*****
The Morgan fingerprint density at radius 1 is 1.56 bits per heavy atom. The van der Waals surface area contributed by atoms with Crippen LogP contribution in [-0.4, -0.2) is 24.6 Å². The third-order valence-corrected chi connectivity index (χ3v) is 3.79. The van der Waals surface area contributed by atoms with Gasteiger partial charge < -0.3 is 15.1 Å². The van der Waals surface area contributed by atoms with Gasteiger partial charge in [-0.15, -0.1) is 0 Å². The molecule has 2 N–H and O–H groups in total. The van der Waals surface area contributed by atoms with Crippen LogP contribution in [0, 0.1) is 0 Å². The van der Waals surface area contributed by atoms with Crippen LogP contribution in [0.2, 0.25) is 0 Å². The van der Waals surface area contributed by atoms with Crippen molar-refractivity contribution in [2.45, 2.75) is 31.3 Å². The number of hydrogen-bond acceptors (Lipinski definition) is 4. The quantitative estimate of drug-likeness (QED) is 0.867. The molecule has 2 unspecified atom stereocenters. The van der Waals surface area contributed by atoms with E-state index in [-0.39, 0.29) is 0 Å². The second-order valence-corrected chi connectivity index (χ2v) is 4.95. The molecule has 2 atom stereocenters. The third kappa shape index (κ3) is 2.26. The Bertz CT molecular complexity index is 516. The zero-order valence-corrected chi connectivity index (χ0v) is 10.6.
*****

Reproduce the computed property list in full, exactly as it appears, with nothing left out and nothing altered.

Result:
The Morgan fingerprint density at radius 1 is 1.56 bits per heavy atom. The van der Waals surface area contributed by atoms with Crippen LogP contribution in [-0.4, -0.2) is 24.6 Å². The third-order valence-corrected chi connectivity index (χ3v) is 3.79. The van der Waals surface area contributed by atoms with Gasteiger partial charge < -0.3 is 15.1 Å². The van der Waals surface area contributed by atoms with Gasteiger partial charge in [-0.15, -0.1) is 0 Å². The molecule has 2 N–H and O–H groups in total. The van der Waals surface area contributed by atoms with Crippen LogP contribution in [0, 0.1) is 0 Å². The van der Waals surface area contributed by atoms with Crippen LogP contribution in [0.2, 0.25) is 0 Å². The van der Waals surface area contributed by atoms with Crippen molar-refractivity contribution in [2.45, 2.75) is 31.3 Å². The number of hydrogen-bond acceptors (Lipinski definition) is 4. The quantitative estimate of drug-likeness (QED) is 0.867. The molecule has 2 unspecified atom stereocenters. The van der Waals surface area contributed by atoms with E-state index in [-0.39, 0.29) is 0 Å². The second-order valence-corrected chi connectivity index (χ2v) is 4.95. The molecule has 2 atom stereocenters. The third kappa shape index (κ3) is 2.26. The Bertz CT molecular complexity index is 516. The zero-order valence-corrected chi connectivity index (χ0v) is 10.6.